Terence Kern, new this year as music director of Ballet West, has had an international career in Great Britain, South Africa, and around the United States, earning a solid reputation as a conductor of ballet. He's been music director of the London Festival Ballet, Scottish Ballet, and for a short time of the Joffrey Ballet. So why has he settled in Salt Lake City?

"I like Utah," said the slight, affable Welshman. "I've knocked about the world for the last eight or nine years freelancing. After guest conducting Ballet West a few times (including "Anna Karenina" and "Carmina Burana") I had a reasonable offer from artistic director John Hart, and I thought, why not come? The job is stimulating, the company is getting better and better, and I enjoy working with Utah Symphony."If you think being a ballet music director is just beating time at rehearsals and performances, you are over-simplifying. "Any job is what you make it, and anything to do with the company's music is my job," he said. "I believe in good music for ballet. I am tough for that reason, I won't compromise my standards."

He sees himself as a guide for young choreographers seeking suitable music. "There is a lot of listenable stuff around that can be danced to, but it must be larger than life, with a theatrical orientation," he said.

"This is a very musical company, and we expect to improve upon our classic repertory. We will do a new `Swan Lake' soon, all the classics have to be done continually. I think it's desirable to promote ballet from a musical angle, perhaps selling tapes or records of the featured music in the lobby at concerts."

He enjoys working with dancers. "I never lose my temper, I try to be forceful but patient," he said. "I listen to the dancers about tempos and other preferences, and they listen to me, and we work to get the best, most musical result together. I know how much I can push, and like to move the music along so that it keeps the dancers pushing just a little."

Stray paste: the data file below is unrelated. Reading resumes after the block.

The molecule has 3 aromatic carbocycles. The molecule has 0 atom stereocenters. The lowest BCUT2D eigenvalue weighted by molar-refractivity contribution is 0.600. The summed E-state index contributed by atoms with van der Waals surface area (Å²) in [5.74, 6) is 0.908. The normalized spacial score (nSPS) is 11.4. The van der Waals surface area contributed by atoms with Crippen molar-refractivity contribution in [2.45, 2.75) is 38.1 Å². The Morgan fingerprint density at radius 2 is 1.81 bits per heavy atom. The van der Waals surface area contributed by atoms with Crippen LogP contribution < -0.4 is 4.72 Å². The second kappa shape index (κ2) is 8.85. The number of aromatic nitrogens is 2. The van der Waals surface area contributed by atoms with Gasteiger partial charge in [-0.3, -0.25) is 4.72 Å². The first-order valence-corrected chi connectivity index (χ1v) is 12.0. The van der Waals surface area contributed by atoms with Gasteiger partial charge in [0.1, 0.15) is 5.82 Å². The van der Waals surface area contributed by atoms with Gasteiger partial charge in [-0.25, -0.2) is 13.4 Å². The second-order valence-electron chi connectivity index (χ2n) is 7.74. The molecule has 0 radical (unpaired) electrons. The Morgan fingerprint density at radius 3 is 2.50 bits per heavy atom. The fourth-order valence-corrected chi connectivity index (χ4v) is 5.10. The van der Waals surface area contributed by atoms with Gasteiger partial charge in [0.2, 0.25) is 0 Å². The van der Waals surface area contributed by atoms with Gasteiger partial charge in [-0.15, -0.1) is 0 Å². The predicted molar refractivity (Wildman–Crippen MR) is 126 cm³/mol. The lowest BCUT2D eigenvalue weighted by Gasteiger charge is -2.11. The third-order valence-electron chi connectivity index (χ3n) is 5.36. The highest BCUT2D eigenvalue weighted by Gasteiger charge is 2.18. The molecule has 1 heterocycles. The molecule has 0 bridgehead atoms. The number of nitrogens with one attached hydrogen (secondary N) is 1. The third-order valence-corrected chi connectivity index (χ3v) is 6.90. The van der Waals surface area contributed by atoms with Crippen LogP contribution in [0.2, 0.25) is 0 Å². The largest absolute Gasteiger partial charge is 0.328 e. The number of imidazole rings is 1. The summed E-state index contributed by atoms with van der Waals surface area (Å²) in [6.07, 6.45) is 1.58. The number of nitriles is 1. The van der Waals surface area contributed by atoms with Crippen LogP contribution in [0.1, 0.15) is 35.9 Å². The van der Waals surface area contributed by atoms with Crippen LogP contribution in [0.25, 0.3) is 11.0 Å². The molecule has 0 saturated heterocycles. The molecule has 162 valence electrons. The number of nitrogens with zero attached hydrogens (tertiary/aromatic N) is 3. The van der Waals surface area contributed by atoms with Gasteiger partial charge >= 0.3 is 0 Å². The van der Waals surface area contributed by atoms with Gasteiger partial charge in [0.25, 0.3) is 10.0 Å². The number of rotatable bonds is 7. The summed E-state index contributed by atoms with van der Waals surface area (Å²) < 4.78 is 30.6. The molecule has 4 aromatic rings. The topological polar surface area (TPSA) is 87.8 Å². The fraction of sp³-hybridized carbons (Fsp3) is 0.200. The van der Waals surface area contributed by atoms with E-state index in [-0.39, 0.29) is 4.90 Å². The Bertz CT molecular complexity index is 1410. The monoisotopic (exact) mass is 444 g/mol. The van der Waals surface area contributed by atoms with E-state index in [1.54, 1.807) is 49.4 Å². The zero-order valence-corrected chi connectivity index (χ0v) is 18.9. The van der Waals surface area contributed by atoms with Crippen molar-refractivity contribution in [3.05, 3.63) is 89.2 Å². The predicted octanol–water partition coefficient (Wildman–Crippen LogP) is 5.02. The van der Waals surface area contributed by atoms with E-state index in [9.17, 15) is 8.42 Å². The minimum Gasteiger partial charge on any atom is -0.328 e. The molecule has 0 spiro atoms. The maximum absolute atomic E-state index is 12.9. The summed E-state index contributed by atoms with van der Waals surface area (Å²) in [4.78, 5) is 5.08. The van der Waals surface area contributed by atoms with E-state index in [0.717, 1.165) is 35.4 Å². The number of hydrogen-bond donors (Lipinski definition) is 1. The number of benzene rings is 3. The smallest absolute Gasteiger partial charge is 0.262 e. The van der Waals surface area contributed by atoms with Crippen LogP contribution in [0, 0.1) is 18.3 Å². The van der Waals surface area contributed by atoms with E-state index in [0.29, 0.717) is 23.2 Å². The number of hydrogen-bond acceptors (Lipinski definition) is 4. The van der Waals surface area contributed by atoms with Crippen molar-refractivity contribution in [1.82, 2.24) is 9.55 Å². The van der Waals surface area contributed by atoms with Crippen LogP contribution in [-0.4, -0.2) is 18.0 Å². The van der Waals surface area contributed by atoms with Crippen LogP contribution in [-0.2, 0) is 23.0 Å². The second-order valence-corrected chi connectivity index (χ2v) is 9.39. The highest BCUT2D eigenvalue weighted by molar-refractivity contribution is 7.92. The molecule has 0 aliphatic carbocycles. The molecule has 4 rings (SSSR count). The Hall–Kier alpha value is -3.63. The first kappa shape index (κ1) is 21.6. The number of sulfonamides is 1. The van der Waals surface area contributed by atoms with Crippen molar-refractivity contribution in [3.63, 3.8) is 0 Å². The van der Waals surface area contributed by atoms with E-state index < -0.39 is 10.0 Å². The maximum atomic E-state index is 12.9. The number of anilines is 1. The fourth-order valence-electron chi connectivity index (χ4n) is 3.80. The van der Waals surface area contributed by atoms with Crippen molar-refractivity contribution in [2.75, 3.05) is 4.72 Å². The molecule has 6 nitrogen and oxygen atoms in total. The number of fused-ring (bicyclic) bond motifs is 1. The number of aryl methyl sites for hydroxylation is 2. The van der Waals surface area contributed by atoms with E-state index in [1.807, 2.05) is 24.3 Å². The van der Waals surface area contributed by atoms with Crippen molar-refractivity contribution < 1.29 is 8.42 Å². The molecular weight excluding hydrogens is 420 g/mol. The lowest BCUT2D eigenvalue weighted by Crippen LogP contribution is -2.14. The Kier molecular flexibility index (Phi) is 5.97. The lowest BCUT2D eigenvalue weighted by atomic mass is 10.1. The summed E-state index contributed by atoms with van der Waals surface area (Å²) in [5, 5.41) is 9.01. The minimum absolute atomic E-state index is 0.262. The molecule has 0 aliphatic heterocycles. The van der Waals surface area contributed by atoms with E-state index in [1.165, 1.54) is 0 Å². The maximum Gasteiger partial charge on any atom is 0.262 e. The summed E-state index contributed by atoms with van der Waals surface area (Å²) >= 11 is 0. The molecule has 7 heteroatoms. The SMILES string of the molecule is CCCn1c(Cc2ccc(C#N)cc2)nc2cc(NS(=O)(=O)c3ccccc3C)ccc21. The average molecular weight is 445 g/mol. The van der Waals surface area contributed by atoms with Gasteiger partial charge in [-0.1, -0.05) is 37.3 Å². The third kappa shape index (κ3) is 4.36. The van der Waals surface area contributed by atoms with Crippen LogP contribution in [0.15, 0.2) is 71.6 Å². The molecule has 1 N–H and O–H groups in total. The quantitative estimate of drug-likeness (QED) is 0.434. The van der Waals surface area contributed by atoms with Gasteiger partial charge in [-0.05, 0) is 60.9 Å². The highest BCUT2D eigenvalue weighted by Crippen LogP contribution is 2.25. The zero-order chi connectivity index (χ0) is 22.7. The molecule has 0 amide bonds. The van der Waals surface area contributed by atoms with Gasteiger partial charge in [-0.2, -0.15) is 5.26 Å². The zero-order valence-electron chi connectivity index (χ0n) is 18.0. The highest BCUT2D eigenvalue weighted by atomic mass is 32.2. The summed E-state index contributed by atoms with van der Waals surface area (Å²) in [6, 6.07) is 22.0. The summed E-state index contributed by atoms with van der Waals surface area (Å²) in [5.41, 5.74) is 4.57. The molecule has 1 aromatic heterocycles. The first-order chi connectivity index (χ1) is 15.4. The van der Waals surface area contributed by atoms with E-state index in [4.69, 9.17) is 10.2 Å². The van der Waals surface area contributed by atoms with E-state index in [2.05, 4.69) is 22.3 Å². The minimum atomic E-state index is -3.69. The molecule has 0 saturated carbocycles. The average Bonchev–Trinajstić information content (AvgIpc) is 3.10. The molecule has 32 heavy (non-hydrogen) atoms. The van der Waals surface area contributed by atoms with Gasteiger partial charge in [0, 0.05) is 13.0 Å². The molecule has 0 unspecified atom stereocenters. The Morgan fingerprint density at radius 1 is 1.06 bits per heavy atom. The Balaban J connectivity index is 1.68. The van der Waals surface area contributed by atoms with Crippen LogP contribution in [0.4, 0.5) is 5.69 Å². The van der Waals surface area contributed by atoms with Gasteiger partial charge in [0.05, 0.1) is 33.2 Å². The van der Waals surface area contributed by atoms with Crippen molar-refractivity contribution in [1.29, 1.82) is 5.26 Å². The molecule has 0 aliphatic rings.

Kern still gets very nervous before a performance, but thinks that keeps him on his toes, also.

For this year's "Nutcracker" he's looking forward to introducing a new orchestration by Salzedo, which uses some 30 players for a richer, more complete sound, with more strings than are usual in an abbreviated orchestra.

Kern's background includes conducting major symphony, ballet and opera performances. He first earned a degree at the University of Wales in Cardiff, specializing in music and French. After army duty, he was awarded a grant for study at London's Guildhall School of Music.

"I continued piano, but you had to have two majors subjects. I was too poor to buy an instrument, so the director said, why don't you take up conducting? I won a competition at the end of my first year, and stayed on to study with Nadia Boulanger, who was guest teaching there."

Kern studied the art of coaching, teaching and conducting opera at the London Opera Center, then took a job with the Sadler's Wells Opera (now the English National Opera) as a repetiteur. He also conducted an opera group in an adult evening educational institute. (His sister is operatic soprano Patricia Kern.) His first professional conducting job was as a staff conductor at Sadler's Wells Opera.

Ballet came into his life when he was asked to conduct a few "Nutcrackers" for the London Festival Ballet. He enjoyed it, and left the opera to become music director, working with artistic director Beryl Grey.

Having done much guest conducting, Kern is ready to settle down. Not that he won't be available for guesting, but he needs a solid base of operations. "I found the pace at Joffrey exhausting," he said. "We took 27 ballets on tour; we would get on the plane, get off the plane, go to the concert hall, rehearse with a different orchestra every time, perform, then start all over again."

Kern married late, in 1984. He met his wife Katinka, a ballerina at CAPAB in Capetown, South Africa when he went to conduct. Their two-year-old son Gavin and two small gregarious dogs that love to walk complete the household, and the Kerns are thinking of buying a home here.